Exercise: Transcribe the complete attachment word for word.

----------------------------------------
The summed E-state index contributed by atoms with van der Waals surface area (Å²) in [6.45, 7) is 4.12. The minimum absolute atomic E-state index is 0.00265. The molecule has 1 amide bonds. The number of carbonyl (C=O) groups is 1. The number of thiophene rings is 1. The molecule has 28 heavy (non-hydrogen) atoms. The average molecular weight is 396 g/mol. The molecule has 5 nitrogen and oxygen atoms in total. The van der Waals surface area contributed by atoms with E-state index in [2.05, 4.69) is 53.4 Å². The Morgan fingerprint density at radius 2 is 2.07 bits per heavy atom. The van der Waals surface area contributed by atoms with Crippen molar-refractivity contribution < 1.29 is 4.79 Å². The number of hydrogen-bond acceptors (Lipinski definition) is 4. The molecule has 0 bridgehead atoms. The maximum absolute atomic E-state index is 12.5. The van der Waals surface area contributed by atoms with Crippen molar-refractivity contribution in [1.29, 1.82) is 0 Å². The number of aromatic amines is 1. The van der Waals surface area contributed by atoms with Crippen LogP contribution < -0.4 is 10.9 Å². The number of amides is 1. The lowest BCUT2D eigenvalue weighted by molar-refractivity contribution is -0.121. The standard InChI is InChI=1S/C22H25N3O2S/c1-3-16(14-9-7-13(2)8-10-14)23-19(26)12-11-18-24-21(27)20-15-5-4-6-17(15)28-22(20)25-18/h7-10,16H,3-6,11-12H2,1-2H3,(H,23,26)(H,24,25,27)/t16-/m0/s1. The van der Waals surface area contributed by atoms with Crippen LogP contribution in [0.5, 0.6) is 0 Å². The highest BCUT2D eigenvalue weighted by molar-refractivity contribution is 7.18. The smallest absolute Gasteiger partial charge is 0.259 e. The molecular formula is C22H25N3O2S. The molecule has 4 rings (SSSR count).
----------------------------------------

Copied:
The summed E-state index contributed by atoms with van der Waals surface area (Å²) in [6.45, 7) is 4.12. The minimum absolute atomic E-state index is 0.00265. The molecule has 1 amide bonds. The number of carbonyl (C=O) groups is 1. The number of thiophene rings is 1. The molecule has 28 heavy (non-hydrogen) atoms. The average molecular weight is 396 g/mol. The molecule has 5 nitrogen and oxygen atoms in total. The van der Waals surface area contributed by atoms with E-state index in [2.05, 4.69) is 53.4 Å². The Morgan fingerprint density at radius 2 is 2.07 bits per heavy atom. The van der Waals surface area contributed by atoms with Crippen molar-refractivity contribution < 1.29 is 4.79 Å². The number of hydrogen-bond acceptors (Lipinski definition) is 4. The molecule has 0 bridgehead atoms. The maximum absolute atomic E-state index is 12.5. The van der Waals surface area contributed by atoms with Crippen molar-refractivity contribution in [1.29, 1.82) is 0 Å². The number of aromatic amines is 1. The van der Waals surface area contributed by atoms with Crippen LogP contribution < -0.4 is 10.9 Å². The number of amides is 1. The lowest BCUT2D eigenvalue weighted by molar-refractivity contribution is -0.121. The standard InChI is InChI=1S/C22H25N3O2S/c1-3-16(14-9-7-13(2)8-10-14)23-19(26)12-11-18-24-21(27)20-15-5-4-6-17(15)28-22(20)25-18/h7-10,16H,3-6,11-12H2,1-2H3,(H,23,26)(H,24,25,27)/t16-/m0/s1. The van der Waals surface area contributed by atoms with Crippen LogP contribution in [0.5, 0.6) is 0 Å². The highest BCUT2D eigenvalue weighted by molar-refractivity contribution is 7.18. The smallest absolute Gasteiger partial charge is 0.259 e. The molecular formula is C22H25N3O2S. The molecule has 4 rings (SSSR count).